Ocean Acidification has Impacted Coral Growth on the Great Barrier Reef
Cohen, Anne L.
Mollica, Nathaniel R.
Brainard, Russell E.
KAUST DepartmentNow at King Abdullah University of Science and Technology, Red Sea Research Center Thuwal Saudi Arabia
Red Sea Research Center (RSRC)
Online Publication Date2020-09-25
Print Publication Date2020-10-16
Embargo End Date2021-02-27
Permanent link to this recordhttp://hdl.handle.net/10754/664990
MetadataShow full item record
AbstractOcean acidification (OA) reduces the concentration of seawater carbonate ions that stony corals need to produce their calcium carbonate skeletons, and is considered a significant threat to the functional integrity of coral reef ecosystems. However, detection and attribution of OA impact on corals in nature are confounded by concurrent environmental changes, including ocean warming. Here we use a numerical model to isolate the effects of OA and temperature, and show that OA alone has caused 13±3% decline in the skeletal density of massive Porites corals on the Great Barrier Reef since 1950. This OA-induced thinning of coral skeletons, also evident in Porites from the South China Sea but not in the central equatorial Pacific, reflects enhanced acidification of reef water relative to the surrounding open ocean. Our finding reinforces concerns that even corals that might survive multiple heatwaves are structurally weakened and increasingly vulnerable to the compounding effects of climate change.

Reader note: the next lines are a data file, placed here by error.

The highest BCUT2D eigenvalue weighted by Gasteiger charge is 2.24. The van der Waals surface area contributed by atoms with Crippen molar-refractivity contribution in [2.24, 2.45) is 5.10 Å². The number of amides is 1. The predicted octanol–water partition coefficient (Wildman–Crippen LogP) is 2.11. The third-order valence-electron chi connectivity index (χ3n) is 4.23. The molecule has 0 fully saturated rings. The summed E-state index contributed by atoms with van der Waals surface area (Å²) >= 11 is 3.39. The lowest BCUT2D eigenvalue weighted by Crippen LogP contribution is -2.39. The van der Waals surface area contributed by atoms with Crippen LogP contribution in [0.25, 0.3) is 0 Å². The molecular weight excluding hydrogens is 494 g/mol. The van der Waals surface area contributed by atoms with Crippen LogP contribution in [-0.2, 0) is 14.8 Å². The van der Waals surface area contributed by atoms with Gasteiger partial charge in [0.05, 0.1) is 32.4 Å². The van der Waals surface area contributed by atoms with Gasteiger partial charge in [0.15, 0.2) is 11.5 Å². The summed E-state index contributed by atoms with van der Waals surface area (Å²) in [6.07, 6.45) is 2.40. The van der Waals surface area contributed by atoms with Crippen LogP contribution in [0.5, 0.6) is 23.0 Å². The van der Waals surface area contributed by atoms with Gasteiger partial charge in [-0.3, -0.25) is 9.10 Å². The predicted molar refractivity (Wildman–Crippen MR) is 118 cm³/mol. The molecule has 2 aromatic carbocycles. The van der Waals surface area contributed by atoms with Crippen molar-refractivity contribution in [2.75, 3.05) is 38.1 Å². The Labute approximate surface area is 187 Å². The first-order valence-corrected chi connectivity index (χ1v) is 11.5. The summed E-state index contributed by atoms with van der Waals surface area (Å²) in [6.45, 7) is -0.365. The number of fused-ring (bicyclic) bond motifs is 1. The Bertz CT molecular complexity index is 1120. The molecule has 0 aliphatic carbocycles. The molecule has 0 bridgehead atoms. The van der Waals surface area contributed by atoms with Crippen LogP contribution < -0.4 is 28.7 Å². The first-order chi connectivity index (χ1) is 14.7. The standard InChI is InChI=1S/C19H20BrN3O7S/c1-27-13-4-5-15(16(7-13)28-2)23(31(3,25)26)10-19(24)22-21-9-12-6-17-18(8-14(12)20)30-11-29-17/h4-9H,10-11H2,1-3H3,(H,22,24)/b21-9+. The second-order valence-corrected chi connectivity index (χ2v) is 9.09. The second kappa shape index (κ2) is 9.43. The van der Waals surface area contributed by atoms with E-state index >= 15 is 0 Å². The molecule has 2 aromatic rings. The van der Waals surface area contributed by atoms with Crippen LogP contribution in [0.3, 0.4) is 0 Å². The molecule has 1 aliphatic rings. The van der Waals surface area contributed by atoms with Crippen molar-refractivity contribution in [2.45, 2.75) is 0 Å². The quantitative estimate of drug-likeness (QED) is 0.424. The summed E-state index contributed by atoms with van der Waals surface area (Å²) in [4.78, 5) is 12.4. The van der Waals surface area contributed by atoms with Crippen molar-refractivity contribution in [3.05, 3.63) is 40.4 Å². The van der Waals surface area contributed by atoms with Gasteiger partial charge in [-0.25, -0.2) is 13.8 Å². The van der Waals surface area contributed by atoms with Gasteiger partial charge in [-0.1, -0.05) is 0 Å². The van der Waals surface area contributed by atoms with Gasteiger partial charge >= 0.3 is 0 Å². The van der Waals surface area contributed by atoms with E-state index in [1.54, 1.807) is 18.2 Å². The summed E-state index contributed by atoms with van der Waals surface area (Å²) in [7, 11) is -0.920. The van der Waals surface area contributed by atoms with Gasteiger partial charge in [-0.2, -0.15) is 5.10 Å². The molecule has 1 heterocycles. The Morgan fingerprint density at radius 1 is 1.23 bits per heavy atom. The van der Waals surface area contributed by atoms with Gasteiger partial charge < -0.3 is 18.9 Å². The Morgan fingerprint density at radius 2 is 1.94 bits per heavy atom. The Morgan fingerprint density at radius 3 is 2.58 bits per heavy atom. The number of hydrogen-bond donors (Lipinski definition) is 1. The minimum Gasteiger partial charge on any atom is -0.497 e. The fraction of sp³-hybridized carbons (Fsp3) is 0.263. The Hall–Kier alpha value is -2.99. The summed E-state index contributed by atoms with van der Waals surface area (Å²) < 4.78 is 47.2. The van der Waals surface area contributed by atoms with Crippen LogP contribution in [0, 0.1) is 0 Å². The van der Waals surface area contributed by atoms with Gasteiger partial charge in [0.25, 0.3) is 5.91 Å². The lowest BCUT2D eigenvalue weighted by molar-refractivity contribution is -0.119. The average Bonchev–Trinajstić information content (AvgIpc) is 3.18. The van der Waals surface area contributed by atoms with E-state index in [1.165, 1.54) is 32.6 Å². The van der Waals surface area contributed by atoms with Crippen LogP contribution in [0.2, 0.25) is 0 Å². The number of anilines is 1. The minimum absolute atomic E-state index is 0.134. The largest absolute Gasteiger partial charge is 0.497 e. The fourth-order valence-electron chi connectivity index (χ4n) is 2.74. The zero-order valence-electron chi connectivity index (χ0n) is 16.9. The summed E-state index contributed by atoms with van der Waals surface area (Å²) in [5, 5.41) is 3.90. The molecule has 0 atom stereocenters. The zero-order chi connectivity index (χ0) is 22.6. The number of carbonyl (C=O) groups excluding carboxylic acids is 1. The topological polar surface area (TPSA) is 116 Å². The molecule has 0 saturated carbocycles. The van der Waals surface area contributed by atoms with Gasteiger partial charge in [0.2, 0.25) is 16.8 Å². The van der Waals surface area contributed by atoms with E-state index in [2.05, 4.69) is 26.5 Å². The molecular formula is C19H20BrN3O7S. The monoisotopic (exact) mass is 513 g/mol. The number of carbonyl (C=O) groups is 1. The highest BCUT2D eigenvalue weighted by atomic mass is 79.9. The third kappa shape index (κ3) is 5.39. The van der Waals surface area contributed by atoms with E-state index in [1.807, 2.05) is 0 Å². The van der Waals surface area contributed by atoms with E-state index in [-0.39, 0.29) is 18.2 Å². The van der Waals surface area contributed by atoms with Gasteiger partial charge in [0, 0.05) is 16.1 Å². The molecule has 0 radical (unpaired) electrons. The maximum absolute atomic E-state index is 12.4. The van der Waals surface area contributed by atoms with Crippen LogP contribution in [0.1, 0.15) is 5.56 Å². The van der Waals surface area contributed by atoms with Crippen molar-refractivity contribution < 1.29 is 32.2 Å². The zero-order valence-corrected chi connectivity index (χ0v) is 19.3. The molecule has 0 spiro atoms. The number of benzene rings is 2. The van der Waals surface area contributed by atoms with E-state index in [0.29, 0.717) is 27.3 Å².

CitationGuo, W., Bokade, R., Cohen, A. L., Mollica, N. R., Leung, M., & Brainard, R. E. (2020). Ocean Acidification has Impacted Coral Growth on the Great Barrier Reef. Geophysical Research Letters. doi:10.1029/2019gl086761
PublisherAmerican Geophysical Union (AGU)
JournalGeophysical Research Letters